Regardless of party, though, about a third of U.S. government employees are affected by the shutdown, as only a portion of the government is shut down. Some critics responded negatively to both the shutdown itself and the president's characterization of those affected, appearing to take it as a politicization of employees who work in the service of the American people and not any specific party.

"This is outrageous," tweeted Democratic Sen. Mark Warner of Virginia on Thursday, "Federal employees don't go to work wearing red or blue jerseys. They're public servants. And the President is treating them like poker chips at one of his failed casinos." Sen. Patty Murray of Washington, also a Democrat, for her part, said that "Instead of bringing certainty into people's lives, President Trump is continuing to hurt workers & families" by forcing a shutdown.

Trump's tweet came after he'd made another claim in defense of his border wall funding demands this week. Speaking to reporters at the White House on Christmas Day, he said that he had the blessing of those affected by the shutdown, claiming, "federal workers want the wall." It's not clear which or how many employees may have expressed a desire for Trump to continue holding the line, and he didn't appear to provide specifics at the time. The White House did not immediately respond to Elite Daily's questions on the subject. In fact, as The Washington Post notes, a CNN poll from this month showed that the majority of Americans don't support a border wall regardless of who funds it.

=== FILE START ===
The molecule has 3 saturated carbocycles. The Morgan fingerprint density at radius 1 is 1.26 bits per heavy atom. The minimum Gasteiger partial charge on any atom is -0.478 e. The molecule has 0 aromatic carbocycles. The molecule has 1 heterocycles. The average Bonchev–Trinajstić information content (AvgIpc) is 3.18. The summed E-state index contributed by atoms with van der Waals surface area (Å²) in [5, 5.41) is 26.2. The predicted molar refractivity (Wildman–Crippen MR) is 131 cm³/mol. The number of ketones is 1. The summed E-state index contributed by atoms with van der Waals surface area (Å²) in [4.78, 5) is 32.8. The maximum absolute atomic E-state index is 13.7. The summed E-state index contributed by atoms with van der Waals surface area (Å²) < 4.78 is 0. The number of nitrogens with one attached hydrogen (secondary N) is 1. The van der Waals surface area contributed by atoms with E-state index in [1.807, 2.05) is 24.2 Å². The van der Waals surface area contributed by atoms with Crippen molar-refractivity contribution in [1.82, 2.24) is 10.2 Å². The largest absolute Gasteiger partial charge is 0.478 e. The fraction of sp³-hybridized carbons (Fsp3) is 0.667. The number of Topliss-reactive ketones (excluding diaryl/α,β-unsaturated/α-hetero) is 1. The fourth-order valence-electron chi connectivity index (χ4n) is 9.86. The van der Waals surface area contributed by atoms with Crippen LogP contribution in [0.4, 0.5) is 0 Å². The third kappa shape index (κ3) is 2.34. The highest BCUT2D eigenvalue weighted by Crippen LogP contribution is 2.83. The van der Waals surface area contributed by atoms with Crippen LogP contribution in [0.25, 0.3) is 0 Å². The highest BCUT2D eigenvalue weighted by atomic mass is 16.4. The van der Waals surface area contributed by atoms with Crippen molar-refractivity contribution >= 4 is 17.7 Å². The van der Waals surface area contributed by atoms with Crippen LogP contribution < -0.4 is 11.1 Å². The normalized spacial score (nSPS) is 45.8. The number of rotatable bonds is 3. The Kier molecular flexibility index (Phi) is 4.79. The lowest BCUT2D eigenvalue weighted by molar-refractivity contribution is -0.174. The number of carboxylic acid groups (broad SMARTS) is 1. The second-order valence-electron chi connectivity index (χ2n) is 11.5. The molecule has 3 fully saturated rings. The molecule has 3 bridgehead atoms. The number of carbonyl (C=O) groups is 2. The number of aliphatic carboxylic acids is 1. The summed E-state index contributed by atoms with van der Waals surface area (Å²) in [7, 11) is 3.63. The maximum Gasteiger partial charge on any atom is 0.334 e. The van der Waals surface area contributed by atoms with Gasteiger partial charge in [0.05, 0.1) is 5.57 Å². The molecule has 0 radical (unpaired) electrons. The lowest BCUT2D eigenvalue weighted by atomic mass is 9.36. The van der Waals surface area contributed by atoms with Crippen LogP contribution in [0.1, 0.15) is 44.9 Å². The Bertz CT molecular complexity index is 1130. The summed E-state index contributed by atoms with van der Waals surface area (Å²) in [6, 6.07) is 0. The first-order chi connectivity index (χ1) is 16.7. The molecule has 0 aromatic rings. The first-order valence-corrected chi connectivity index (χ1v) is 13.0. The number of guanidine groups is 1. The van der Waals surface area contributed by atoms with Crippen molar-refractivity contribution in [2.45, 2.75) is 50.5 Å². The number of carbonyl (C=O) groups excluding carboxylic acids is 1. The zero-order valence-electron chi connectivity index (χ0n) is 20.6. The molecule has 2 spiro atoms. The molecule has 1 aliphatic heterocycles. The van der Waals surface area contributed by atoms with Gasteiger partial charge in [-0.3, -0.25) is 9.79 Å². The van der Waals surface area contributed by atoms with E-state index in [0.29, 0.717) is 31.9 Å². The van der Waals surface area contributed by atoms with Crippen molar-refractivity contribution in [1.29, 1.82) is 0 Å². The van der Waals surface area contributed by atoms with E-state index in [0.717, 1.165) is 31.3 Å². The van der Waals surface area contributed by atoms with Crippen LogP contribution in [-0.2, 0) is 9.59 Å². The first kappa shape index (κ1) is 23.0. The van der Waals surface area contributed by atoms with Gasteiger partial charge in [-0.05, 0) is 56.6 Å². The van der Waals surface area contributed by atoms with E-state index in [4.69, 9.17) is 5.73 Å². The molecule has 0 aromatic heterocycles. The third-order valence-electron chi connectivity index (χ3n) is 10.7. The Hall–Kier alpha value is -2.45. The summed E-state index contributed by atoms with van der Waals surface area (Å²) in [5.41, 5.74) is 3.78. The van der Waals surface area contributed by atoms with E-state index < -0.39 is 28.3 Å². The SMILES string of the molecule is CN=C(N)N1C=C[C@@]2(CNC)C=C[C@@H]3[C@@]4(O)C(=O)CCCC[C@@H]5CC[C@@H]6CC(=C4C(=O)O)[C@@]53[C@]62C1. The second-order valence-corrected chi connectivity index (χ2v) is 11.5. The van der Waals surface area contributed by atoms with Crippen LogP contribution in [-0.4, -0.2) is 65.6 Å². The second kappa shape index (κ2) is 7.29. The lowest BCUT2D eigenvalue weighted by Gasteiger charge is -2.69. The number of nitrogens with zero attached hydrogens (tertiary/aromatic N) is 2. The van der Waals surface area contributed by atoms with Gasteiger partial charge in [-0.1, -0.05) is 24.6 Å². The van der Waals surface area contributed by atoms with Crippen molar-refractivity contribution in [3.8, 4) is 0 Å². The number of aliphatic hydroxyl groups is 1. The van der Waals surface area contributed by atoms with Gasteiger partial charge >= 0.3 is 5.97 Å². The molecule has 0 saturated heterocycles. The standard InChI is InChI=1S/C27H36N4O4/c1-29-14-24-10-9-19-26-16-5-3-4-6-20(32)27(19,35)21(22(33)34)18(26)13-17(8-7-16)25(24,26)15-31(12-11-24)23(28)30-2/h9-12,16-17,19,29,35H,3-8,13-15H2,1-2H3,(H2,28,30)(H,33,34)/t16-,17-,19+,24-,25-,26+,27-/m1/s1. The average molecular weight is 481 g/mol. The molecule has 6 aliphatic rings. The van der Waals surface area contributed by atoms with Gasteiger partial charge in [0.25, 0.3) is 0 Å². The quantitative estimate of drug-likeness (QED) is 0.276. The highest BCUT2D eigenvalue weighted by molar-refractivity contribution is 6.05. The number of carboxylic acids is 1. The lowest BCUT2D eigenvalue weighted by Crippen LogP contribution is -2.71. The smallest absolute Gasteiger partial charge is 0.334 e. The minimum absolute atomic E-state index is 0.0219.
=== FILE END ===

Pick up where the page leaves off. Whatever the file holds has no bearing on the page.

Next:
As for the shutdown itself, some representatives of the federal workforce appear downright opposed to it. "This shutdown is a travesty," Tony Reardon, president of the National Treasury Employees Union, told the Post, and cited a poll of union workers that 85 percent planned to curtail their holiday spending to account for the impact to their paychecks.

The shutdown drama which culminated on Friday has unfolded over a series of weeks, made more complicated in part by the president's ever-changing positions and demands. In a Dec. 11 Oval Office meeting with Democratic leaders Nancy Pelosi and Chuck Schumer, Trump said he would be "proud" to shut down the government over the border wall funding issue and offered to "take the mantle" for doing so. He also assured the Congressional leaders that he wouldn't blame their party for it.